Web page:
Tac Anderson is a the Web 2.0 Strategic lead for HP's Imaging and Printing group. HP is one of the brands that I benchmarked for blogging best practices in 2005, so I was curious to find out what they are doing today with social media. Tac has been a student of social media since back in the 90s when we used to call this stuff "Community." He truly loves his work, saying:
If I wasn't getting paid to do this, I'd be getting in trouble for doing it too much at work.
- Tac Anderson
Does HP have the Three "Success Indicators" For Social Media?
As I have previously blogged, there are three factors that are present in Enterprise Companies that are successful in the use of social media:
1. A top-down driven approach
2. A robust internal community
3. A company culture that encourages openness and trust.
At HP the hierarchy is flat, with small, empowered work teams and managers who control their own budget. There are 3 business units, Tac works in Imaging and Printing (IPG). Tac's BU is advanced in their use use of social media, mostly because their executive Vice President was a key driver of Web 2.0 technologies inside HP. So, just like we saw at Cisco, Intel and SAP, there was a top-down driven approach at HP
Tac described a strong internal community at HP, with hundreds of blogs, and an Internal Wiki called "Pligg" (like "Digg.) There are many more social media tools used internally than externally.
The motivated, empowered workforce at HP creates a culture that is conducive to embracing social media. The business units are independent of each other; there is no Corporate Social Media Team. There is a lot of social-media-related activity at HP, but it's more about integrating Social Media into existing Corporate Communications or product launches.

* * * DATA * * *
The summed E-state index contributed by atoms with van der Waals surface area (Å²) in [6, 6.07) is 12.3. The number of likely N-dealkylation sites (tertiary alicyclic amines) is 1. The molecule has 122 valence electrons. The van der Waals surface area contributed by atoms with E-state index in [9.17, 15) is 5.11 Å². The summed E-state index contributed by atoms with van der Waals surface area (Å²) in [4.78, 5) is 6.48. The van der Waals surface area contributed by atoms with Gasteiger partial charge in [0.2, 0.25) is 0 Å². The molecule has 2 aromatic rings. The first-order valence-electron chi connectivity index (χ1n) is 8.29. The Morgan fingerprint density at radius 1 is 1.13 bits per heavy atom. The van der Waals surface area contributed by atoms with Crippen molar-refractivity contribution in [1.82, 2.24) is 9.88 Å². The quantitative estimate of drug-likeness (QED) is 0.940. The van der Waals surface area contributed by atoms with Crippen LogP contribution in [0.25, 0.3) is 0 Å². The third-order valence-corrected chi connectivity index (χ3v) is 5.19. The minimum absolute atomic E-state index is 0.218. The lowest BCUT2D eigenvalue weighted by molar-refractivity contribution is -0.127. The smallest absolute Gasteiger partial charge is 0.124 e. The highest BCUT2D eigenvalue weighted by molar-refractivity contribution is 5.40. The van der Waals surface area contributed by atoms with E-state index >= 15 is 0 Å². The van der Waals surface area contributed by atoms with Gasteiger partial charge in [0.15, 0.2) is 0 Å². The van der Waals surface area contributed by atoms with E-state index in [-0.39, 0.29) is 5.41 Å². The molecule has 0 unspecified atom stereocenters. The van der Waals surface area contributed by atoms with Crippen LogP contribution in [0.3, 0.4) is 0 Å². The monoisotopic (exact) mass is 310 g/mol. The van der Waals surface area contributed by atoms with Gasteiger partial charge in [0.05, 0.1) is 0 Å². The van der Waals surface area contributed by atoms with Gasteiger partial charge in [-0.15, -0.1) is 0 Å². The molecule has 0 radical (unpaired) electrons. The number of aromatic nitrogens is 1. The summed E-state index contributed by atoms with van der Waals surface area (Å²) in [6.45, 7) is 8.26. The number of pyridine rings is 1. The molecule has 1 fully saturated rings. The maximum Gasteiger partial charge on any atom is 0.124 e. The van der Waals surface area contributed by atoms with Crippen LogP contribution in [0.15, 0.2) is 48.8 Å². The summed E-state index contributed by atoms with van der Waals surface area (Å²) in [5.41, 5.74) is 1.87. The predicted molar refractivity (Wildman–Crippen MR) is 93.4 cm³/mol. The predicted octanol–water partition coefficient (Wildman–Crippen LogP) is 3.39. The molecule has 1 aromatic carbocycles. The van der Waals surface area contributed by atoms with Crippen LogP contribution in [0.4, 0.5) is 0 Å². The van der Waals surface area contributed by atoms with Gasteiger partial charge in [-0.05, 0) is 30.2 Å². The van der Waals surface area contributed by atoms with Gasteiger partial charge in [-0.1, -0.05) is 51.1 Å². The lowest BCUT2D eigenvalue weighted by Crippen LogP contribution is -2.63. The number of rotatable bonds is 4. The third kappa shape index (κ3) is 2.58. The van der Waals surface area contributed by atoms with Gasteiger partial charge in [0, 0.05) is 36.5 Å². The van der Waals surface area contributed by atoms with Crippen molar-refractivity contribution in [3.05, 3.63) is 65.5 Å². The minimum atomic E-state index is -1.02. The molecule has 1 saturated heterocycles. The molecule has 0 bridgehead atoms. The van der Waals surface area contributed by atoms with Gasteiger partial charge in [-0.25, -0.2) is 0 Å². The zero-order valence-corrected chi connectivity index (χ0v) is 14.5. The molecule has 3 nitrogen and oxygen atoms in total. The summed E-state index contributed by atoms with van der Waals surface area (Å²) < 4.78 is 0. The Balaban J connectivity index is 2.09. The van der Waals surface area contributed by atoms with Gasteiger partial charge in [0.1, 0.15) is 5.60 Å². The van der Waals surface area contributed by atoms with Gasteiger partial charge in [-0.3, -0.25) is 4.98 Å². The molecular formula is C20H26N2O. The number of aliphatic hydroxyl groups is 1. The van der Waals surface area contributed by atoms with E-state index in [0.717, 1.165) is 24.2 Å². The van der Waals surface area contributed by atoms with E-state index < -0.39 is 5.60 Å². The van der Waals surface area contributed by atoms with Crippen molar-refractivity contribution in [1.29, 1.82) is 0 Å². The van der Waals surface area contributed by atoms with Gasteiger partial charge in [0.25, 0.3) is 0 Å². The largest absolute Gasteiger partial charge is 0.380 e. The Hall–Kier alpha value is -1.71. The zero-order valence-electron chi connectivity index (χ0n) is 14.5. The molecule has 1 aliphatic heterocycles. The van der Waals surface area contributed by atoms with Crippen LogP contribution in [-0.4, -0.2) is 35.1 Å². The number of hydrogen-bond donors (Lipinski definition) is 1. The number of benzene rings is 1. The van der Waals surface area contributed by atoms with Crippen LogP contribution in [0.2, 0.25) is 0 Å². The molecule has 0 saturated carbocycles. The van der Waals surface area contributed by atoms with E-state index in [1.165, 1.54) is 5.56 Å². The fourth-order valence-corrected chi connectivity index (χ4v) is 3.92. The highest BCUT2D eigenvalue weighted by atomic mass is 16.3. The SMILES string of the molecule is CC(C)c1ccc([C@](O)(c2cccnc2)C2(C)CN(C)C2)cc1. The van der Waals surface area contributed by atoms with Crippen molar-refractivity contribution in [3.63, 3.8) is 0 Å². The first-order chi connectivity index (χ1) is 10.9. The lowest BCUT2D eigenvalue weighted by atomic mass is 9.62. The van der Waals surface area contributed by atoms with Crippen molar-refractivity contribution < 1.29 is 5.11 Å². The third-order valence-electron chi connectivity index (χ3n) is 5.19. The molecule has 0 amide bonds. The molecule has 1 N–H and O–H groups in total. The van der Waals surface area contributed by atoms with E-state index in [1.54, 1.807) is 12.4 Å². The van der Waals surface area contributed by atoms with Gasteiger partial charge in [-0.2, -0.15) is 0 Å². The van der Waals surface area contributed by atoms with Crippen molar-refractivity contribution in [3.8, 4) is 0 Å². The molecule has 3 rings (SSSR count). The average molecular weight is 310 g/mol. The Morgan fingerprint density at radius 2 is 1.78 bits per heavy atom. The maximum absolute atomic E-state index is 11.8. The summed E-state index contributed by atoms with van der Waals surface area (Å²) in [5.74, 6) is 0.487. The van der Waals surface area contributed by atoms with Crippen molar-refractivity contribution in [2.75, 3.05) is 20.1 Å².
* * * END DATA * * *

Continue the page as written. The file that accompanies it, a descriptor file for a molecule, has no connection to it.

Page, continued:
A Comparison to Dell's Unified Corporate Approach
It's critical to understand this company culture if you want to understand HP's approach to Social Media. It's different than -- for example -- Dell, which has a unified approach to marketing and social media. (All the Tweeters use "@Dell" as part of their name.) But let's remember that at Dell, someone wrote a blank check to get the company out of "Dell Hell." And Comcast, now the darling of every Social Media presentation, had to do something to erase the memory of the technician sleeping on the couch, didn't they? Does it really take a major Brand Disaster to get Enterprise companies on the Social Media bandwagon?
How Did Social Media at HP Evolve?
HP's social media program was originally driven out of marketing, and began with a handful of corporate blogs. HP Communities
Seems to be the "official" HP Community, complete with employee-contributed video that you can vote on, podcasts, a link to the idea lab and to the "Wet Paint" wiki, which is a community for members to show off their creativity. And 50 "official" corporate blogs.
Then there are 60 HP "Employee Business Blogs" that are hosted on HP Platform, written by various business groups. A few executives even have their personal blogs. The number of blogs is growing weekly, recently they launched their first foreign language blog.
But the real jaw dropper is that there are links off to the employee's PERSONAL blogs. I love this! My legal team would keel over if we tried to do this. But HP's Legal team was apparently satisfied with the following disclaimer.
How Does HP Mitigate the Risks of Blogging?
1. The HP Blogging Code of Conduct is posted front and center on the Community site.
2. HP has an organization called the "Core Community Council" that reviews blog applications and approves them. But they don't follow up or monitor the bloggers in any way.
3. Legal advises bloggers on how to protect themselves from risk, but unless it's an obvious violation, they don't interfere.
So, in other words, employees are trusted to not act like idiots. As Tac puts it:
"We hire the right people and we let them do their job"
-- Tac Anderson
Nicely done, HP. Your unique company culture seems to work pretty well.